Rutland teachers criticize response to injuries from students

Mary Moran
Mary E. Moran, superintendent of Rutland City Public Schools. File photo by Andrew Kutches/VTDigger
RUTLAND — The Rutland teachers union says school administrators retaliated against employees and discouraged union activity after failing to adequately address numerous incidents of “student-on-staff violence.”

A complaint filed Wednesday with the state’s Labor Relations Board alleges that Rutland City Public Schools Assistant Superintendent Robert Bliss blamed staff for workplace violence and did not take their concerns seriously.

Superintendent Mary Moran blasted the complaint.

“The district strongly disputes the allegations in both the complaint and the press release,” Moran said in a statement Thursday. “That staff are victims of violence and assault obscures the fact that the incidents which they are referring to are physical interactions by students with special needs. Such students do not have the intent to harm or injure. The (Rutland and state teachers unions’) use of the term ‘assault,’ a criminal act, is disparaging to our students.”

The Rutland Education Association argues that the administration’s response to reports of workplace violence, in a directive and memo to staff and faculty that included reference to proper footwear, was a form of retaliation. According to the complaint, “The closed toed shoe requirement was unrelated to the complaints filed by bargaining unit members, and such a policy was not intended to protect the staff, but rather to punish them for filing (Vermont Occupational Safety and Health Administration) complaints.”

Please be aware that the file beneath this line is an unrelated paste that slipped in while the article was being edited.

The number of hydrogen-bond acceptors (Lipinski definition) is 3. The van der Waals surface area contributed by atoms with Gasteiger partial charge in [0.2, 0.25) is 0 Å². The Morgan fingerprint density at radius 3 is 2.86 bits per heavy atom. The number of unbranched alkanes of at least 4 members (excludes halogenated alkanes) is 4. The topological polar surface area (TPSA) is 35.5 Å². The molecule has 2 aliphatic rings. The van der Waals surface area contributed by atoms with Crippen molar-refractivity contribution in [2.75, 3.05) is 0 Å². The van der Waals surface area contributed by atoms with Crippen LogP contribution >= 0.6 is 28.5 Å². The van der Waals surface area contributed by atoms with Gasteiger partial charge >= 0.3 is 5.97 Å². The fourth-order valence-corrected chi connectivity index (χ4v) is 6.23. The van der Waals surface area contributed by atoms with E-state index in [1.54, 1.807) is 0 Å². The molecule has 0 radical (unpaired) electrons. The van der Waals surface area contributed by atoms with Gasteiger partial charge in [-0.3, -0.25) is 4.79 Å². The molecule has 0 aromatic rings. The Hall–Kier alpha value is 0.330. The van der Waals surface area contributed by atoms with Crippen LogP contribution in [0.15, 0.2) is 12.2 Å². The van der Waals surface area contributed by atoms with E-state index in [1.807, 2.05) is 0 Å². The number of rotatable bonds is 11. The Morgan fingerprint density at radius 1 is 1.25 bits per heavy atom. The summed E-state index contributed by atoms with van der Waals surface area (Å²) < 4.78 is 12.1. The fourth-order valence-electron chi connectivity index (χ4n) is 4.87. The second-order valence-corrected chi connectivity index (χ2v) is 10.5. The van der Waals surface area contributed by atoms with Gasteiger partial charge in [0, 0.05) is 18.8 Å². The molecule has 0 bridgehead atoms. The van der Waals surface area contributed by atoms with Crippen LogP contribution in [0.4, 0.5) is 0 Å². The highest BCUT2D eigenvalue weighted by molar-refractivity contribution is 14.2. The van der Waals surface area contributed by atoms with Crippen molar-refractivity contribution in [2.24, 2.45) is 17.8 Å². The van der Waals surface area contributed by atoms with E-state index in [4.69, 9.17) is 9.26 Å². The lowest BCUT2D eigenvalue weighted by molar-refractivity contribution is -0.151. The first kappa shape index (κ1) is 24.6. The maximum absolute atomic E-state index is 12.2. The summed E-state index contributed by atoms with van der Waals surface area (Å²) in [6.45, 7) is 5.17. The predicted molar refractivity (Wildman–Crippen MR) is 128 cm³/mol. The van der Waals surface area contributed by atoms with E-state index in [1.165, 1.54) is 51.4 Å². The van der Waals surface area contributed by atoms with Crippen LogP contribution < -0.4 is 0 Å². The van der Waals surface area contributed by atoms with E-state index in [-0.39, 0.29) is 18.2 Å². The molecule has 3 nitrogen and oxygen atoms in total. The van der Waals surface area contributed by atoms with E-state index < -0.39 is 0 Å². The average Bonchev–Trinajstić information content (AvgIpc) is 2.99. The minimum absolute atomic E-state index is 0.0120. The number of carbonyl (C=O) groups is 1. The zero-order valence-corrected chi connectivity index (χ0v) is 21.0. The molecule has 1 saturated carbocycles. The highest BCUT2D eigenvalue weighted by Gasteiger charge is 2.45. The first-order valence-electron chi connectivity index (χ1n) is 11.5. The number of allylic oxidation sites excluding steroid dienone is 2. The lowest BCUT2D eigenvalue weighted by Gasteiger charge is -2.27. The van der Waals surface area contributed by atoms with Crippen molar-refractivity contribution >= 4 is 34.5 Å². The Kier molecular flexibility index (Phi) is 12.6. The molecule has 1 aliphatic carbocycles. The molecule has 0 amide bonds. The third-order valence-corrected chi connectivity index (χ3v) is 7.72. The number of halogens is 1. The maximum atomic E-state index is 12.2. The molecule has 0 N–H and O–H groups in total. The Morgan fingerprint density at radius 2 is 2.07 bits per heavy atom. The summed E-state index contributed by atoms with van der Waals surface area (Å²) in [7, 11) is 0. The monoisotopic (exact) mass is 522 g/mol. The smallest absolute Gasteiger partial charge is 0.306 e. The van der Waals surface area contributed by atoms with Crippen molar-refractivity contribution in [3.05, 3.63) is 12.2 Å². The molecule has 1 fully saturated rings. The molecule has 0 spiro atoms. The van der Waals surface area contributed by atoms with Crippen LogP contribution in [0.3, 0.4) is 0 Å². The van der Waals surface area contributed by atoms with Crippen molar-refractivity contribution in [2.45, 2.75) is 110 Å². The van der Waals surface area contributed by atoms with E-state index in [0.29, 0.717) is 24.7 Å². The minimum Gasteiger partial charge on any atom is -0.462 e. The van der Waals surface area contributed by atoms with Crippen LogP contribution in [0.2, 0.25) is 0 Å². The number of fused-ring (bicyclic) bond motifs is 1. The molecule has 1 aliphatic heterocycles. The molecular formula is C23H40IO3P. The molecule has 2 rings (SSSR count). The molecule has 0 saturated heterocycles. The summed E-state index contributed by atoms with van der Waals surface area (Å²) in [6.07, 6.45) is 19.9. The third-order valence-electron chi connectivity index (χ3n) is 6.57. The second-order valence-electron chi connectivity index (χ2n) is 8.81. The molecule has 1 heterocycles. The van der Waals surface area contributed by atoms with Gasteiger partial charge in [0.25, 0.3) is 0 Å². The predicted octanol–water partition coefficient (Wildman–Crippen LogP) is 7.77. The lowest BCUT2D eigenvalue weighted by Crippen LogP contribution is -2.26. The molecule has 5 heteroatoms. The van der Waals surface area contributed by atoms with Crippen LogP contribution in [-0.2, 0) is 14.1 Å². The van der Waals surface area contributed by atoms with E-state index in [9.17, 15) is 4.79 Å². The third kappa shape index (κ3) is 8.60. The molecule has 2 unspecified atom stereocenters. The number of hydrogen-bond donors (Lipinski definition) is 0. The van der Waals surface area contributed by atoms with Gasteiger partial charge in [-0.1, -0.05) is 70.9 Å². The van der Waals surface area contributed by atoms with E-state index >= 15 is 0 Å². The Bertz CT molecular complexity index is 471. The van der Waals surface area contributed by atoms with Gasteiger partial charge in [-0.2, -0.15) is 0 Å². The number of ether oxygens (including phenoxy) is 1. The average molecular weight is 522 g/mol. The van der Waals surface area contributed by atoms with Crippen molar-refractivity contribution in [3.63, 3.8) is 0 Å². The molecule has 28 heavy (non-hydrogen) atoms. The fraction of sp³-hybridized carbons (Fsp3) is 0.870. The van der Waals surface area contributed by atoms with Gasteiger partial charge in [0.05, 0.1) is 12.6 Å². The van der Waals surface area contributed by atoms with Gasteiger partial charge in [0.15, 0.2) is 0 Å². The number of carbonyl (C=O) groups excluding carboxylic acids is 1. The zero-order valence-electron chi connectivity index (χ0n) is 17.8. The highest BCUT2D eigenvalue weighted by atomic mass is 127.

The union’s complaint follows a series of investigations into workplace safety in Rutland schools beginning in 2013.

The Vermont Department of Labor found from March 2012 to April 2013 there were “numerous cases of employees being exposed to scratches, bites, contusions, concussions, and other problems” when dealing with aggressive students at Rutland Intermediate School, which covers grades three to six and has about 600 students.

A second complaint prompted an evaluation by the Labor Department of Northeast Primary School from August 2015 through January and documented 71 incidents of violence committed by “physically and emotionally challenged students.” The incidents included kicking, hitting or punching, biting and scratching. Northeast has about 200 students.

In one case a student hit a para-educator “in the forehead with a hard plastic object and slapped her in the face.” Another teacher reported being hit and kicked for at least 20 minutes.

According to Rutland Education Association President Ellen Green, some teachers were so badly injured that they had to be hospitalized.

“We’re talking really violent behaviors,” Green said.

Joanne Earle, a para-educator at Northeast who worked with an autistic child, said she was physically abused for a period of 75 days. “It wasn’t a pretty sight. It really wasn’t,” Earle said.

Rutland Northeast Primary School
Rutland Northeast Primary School. Photo by Andrew Kutches/VTDigger
According to Earle, a para-educator for 10 years, the 5-year-old hit, kicked and bit her. The child would undress and throw dirty diapers and sometimes threw a chair or desk. Earle said she filled out 29 complaints documenting 60 attacks during that time and had post-injury interviews with the principal after every incident. But nothing changed, she said. Earle said the school did not have adequate staff support to address the needs of certain students.

Earle, who is now on leave after being diagnosed with cancer, said she has suffered post-traumatic stress disorder and fibromyalgia — chronic muscle pain — as a result of the abuse.

“That school last year was just horrendous,” she said.